Fox explodes : "You're a chippy, a whore, you think because you work with your legs you're a ballerina!" Gould shoots back that Fox's jibes at him are just words. "It's only words unless they're true," Fox snarks in reply. "I believe in the words of that book," Gould defends himself, meekly. "I believe in the Yellow Pages, but that doesn't mean I'd make them into a movie!" Fox spits out with venom. True vintage Mamet, all of this.

Character take : Strong, strong performances by all the actors, but especially Mitch and Murray Productions Artistic Director Aaron Craven as the sycophant bully-boy Charlie Fox, the "realist" of the play. From the get-go his character's manic agitation, hyper-ventilation and sheer physicality were 100% compelling. His Hollywood buzzwords, meanwhile, are more spit than spoken. Each zinger was glib, nasty and sardonic.

Craig Erickson as Bobby Gould puts every bit as much gusto! into his role as Craven. Gould's character, however, is Mamet's least persuasive part in STP. His "conversion" to Karen's God-of-Rapture after she beds him was less than fully believable at any point. The flip-flop from braggadocio to wimpster overnight was a stretch, even if intended as satire. Followed by his turnabout back to what the studio expects of him. Utterly predictable, all this, no question. "Balance" has been restored. The protagonist figures out what he wants most of all.

Kayla Deorksen as Karen is an I found it! bumper sticker Christian. Mamet gives her a few doe-in-the-headlights soliloquies in Scene 2. Deorksen performs them blessedly. She prays God stands behind her during her sex-toss with Gould so she can advance her L.A. career in His name. All she wants is a bit part during the production of Radiation. She worships the novel's words, after all, almost as much as she does His Own. But when she confesses her "wickedness" at play's end like a Salem witch, her role as the pathetic but woefully abused naif tossed into a gnarly garden of vipers was all the more poignant.

In 2014 this is not groundbreaking stuff, thematically. Power. Wealth. Stiff egos. Women as sex objects. Sex objects as power seekers. But it's the crispness, the pace (the pace, the pace, ever the pace!) of David Mackay's direction of his cast that makes this a whipcrack performance. STP stings with delight after delight! both in dialogue and stage action.

Production values : I disagree with Mr. Mackay when he says in the Director's program note: "It may not be everyone's dream, but if you had a chance to pitch a Hollywood movie and procure all the earnings, swag and entitlement that could follow -- how far would you be willing to bend your moral integrity to achieve that aim?" Really? Naw. Bobby Gould has a moment's lapse as a scarred and hidebound Hollywood cynic is all. No true personal integrity or life-values beyond the traditional boys' club trophies of power, wealth and stiff egos noted above. That, however, is but a quibble.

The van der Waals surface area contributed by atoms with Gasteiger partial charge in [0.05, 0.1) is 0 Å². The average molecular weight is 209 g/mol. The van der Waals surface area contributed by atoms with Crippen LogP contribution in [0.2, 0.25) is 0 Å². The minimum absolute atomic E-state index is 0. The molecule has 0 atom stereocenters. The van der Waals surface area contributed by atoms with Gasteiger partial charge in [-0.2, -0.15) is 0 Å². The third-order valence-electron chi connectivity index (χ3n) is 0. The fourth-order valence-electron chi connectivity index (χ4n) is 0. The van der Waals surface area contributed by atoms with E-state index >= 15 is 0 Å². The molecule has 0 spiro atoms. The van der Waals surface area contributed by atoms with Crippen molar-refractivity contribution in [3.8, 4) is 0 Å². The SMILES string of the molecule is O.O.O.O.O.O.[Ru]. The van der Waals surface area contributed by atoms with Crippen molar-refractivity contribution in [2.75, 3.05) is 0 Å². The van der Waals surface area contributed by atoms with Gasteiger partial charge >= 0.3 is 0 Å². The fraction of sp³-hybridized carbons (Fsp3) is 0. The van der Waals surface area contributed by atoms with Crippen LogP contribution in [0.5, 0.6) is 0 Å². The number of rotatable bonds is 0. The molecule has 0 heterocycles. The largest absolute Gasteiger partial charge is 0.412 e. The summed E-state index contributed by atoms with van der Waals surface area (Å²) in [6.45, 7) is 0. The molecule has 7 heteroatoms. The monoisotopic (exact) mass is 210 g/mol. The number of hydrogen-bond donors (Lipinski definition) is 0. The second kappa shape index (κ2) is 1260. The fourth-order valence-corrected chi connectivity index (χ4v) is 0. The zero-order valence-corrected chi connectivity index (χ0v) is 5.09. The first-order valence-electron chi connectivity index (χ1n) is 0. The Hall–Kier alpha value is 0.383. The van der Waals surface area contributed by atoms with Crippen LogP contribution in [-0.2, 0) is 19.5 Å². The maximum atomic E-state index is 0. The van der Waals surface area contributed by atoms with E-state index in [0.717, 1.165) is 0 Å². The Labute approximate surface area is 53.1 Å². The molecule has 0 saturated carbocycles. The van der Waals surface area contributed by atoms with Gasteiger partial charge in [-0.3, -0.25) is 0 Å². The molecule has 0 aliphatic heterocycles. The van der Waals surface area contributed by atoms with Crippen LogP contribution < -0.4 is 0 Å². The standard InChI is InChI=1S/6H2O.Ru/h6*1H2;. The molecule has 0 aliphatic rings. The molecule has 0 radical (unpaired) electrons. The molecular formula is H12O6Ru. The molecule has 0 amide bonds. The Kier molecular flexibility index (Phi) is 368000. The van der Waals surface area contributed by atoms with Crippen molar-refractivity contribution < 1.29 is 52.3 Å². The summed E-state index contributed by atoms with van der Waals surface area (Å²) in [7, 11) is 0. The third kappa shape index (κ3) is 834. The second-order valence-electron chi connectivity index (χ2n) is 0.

David Roberts' set of Gould's film studio office, stage left, contrasts nicely with his 60's Bauhaus living room ensemble, stage right. (Only wee catch was the paint bucket in his office from Benny Moore. The French word peinture in capital letters jumps out. A quick trip to Neilson's Lumber in Point Roberts would have produced a proper Yankee prop.)

Lighting designer Gerald King backlit well indeed the moody Hollywood photo panels provided by Shimon Karmel. They reflect the times perfectly, particularly the full-on shot of Blessed Sacrament Catholic Church on Sunset Boulevard out Bobby G's office window. That's how I remember the place from my time living there in the mid-60's. Only the circular disc Atlantic Records building near Hollywood & Vine was a.w.o.l., alas, from this charming snapshot of a lost epoch. 

Who gonna like : If you're a career Mamet-junkie like me, this production will thrill and excite you no end despite its random warts. If you don't know Mamet much but want a real "up close and personal" 80 minutes of verbal swashbuckling, STP may be -- no, will be -- the best bang for your buck so far this season in Vancouver. Who can resist well-executed target-practice at set-types from Hollywood at any time? Great viewing, this, both for its straight stuff and its satirical barbs. And the Studio 16 stage @ 1551 West 7th is the perfect intimate room for such an evening's engagement.

P.S. note : The title.  Speed The Plow.  Mamet once explained it thus :  "I remembered the saying that you see on a lot of old plates and mugs : 'Industry produces wealth, God speed the plow.' This, I knew, was a play about work and about the end of the world, so Speed The Plow was perfect because not only did it mean 'work', it meant having to 'plow under and start over again'."

Particulars : To November 29, 2014 @ Studio 16, 1551 West 7th Avenue between Granville and Fir.

Playwright David Alan Mamet. Produced by Mitch and Murray Productions. Director David Mackay. Lighting Designer Gerald King. Set Designer David Roberts. Stage Manager Breanne Jackson, Publicist Katherine Brodsky. Photography Shimon Karmel. Production Manager Michael Coen Chase. Technical Director Colin Carruthers.

Featured actors : Craig Erickson. Aaron Craven. Kayla Deorksen.